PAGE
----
Asked To Show Your Receipt? Just Smile And Comply [OPINION]
Lately, I've seen something new trending on my social media pages. I like to call them 'Receipt Heroes'. They have taken it upon themselves to solve the most important issue facing the world today. No, not fighting inflation or ending the war in Ukraine. These heroes are standing up to the real issue troubling consumers. Having to produce your receipt when leaving a store.
First of all, let's cover the legalities. Do you have to show your receipt when asked? According to Lawyers.com, if you're shopping at a membership store like Sam's Club or Costco, the answer is YES. It is actually part of the membership agreement that you enter into when paying for your right to shop there. Things begin to get a bit vaguer when it comes to big box stores like Target and Wal-Mart.
Most states have what are called 'shopkeeper privilege' laws. Lawyers.com reports that these laws allow stores to stop a shopper if they have reason to suspect them of shoplifting. But what if they don't have any reason to stop you? What if you simply got the four or five items you needed and are leaving to get on with your day? Do you have to show your receipt then? Lawyers.com says that you do not, as long as it is not a membership store.
So why make a big deal about having to show your receipt in the first place? It seems much of the social media bickering centers on the proliferation of self-check aisles. These were first installed in stores to provide convenience for the shopper. I love using them if I have only a few items to get and am in a hurry. But eventually, they took the place of employees and in many stores outnumber lanes with in-person checkers. I think that these 'Receipt Heroes' believe that they are sticking it to the store that took away jobs. But refusing to show your receipt won't change anything, except how people look at you.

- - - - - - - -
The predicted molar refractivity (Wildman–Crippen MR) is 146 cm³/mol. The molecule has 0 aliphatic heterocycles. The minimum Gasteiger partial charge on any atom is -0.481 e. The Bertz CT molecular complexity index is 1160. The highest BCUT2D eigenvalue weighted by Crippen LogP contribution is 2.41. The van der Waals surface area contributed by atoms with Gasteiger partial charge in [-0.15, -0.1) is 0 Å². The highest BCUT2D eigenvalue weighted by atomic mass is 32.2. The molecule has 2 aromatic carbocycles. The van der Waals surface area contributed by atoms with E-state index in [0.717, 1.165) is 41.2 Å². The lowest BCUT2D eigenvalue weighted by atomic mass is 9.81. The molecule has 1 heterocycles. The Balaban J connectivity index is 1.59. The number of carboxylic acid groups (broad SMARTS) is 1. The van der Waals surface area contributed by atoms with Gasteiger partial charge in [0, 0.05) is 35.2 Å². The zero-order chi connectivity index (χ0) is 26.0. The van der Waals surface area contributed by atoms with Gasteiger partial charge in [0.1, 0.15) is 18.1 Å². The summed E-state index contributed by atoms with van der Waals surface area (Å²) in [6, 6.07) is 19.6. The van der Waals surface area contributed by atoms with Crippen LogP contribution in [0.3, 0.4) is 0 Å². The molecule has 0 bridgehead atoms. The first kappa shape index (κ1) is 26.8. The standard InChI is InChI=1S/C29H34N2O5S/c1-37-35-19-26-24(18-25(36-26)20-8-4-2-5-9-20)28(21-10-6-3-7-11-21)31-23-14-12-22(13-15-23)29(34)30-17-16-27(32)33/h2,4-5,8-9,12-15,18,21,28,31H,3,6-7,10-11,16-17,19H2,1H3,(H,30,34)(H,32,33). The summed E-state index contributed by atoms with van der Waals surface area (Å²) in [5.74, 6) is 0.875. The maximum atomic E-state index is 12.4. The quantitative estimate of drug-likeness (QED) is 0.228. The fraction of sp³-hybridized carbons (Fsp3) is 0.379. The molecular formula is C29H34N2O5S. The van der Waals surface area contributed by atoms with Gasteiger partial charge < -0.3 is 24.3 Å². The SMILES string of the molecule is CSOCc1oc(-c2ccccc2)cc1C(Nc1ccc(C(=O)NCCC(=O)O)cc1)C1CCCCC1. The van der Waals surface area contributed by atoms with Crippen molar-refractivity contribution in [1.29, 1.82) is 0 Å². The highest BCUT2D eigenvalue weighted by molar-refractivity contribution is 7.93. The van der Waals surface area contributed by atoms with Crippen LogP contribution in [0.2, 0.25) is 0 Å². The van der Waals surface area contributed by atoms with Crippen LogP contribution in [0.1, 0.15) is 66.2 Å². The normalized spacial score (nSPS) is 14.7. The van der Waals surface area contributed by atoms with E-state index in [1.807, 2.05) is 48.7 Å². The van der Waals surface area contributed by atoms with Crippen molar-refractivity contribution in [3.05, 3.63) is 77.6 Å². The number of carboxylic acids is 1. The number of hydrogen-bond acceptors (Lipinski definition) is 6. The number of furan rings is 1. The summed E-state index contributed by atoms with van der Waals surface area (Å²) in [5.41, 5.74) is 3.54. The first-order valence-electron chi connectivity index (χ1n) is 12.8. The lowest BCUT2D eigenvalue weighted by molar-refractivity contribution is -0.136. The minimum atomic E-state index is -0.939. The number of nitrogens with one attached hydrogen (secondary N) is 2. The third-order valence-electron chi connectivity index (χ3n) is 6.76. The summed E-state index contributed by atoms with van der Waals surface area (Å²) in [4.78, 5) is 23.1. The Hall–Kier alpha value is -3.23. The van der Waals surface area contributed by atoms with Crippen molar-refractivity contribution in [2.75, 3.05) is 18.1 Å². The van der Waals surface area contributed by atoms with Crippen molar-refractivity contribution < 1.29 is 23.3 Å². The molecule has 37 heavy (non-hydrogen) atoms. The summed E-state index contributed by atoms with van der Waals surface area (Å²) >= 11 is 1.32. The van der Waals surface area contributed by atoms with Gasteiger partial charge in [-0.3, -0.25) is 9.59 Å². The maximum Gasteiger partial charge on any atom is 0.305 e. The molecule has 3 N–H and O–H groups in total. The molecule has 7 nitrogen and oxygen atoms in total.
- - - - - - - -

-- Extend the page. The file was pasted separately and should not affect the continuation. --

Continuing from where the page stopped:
Why do stores ask for your receipt? Yes, they are trying to cut down on shoplifting. It costs companies like Wal-Mart and Target millions of dollars, and those costs are then passed on to the consumer. They're also checking for simple mistakes like scanning an item twice or forgetting to scan something in. I shop at a number of different stores and a rarely am asked for my receipt. But when I am asked to show it, I don't get offended and believe that the store is somehow profiling me. I simply realize this person is doing their job. A job that they probably don't always enjoy and don't get paid much to do.
So spare me the hurt feelings and the indignation. Take a few seconds and show your receipt, and put that anger and energy into solving real problems.